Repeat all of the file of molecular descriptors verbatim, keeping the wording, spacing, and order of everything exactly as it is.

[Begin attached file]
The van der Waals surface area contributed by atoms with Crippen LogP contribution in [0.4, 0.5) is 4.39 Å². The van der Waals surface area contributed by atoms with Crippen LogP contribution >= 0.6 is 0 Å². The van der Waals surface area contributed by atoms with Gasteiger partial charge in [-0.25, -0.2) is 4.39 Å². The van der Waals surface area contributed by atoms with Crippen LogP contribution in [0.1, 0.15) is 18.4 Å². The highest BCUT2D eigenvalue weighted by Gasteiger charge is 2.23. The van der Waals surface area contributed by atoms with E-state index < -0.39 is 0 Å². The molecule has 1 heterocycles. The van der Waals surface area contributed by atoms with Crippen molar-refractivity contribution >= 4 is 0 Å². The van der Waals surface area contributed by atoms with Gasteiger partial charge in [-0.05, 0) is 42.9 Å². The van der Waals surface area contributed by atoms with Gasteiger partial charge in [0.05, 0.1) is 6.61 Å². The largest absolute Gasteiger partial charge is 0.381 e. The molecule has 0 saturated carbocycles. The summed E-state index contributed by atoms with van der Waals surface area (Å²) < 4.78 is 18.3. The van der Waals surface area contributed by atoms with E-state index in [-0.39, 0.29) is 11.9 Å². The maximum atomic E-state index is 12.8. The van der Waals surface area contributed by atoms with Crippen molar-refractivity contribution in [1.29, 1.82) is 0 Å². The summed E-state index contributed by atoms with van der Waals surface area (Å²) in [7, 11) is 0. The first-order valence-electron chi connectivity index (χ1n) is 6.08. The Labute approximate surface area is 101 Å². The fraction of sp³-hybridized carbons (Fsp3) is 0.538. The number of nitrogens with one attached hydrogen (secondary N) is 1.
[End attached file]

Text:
The van der Waals surface area contributed by atoms with Crippen LogP contribution in [0.4, 0.5) is 4.39 Å². The van der Waals surface area contributed by atoms with Crippen LogP contribution >= 0.6 is 0 Å². The van der Waals surface area contributed by atoms with Gasteiger partial charge in [-0.25, -0.2) is 4.39 Å². The van der Waals surface area contributed by atoms with Crippen LogP contribution in [0.1, 0.15) is 18.4 Å². The highest BCUT2D eigenvalue weighted by Gasteiger charge is 2.23. The van der Waals surface area contributed by atoms with E-state index < -0.39 is 0 Å². The molecule has 1 heterocycles. The van der Waals surface area contributed by atoms with Crippen molar-refractivity contribution >= 4 is 0 Å². The van der Waals surface area contributed by atoms with Gasteiger partial charge in [-0.05, 0) is 42.9 Å². The van der Waals surface area contributed by atoms with Gasteiger partial charge in [0.05, 0.1) is 6.61 Å². The largest absolute Gasteiger partial charge is 0.381 e. The molecule has 0 saturated carbocycles. The summed E-state index contributed by atoms with van der Waals surface area (Å²) < 4.78 is 18.3. The van der Waals surface area contributed by atoms with E-state index in [-0.39, 0.29) is 11.9 Å². The maximum atomic E-state index is 12.8. The van der Waals surface area contributed by atoms with Crippen molar-refractivity contribution in [1.29, 1.82) is 0 Å². The summed E-state index contributed by atoms with van der Waals surface area (Å²) in [7, 11) is 0. The first-order valence-electron chi connectivity index (χ1n) is 6.08. The Labute approximate surface area is 101 Å². The fraction of sp³-hybridized carbons (Fsp3) is 0.538. The number of nitrogens with one attached hydrogen (secondary N) is 1.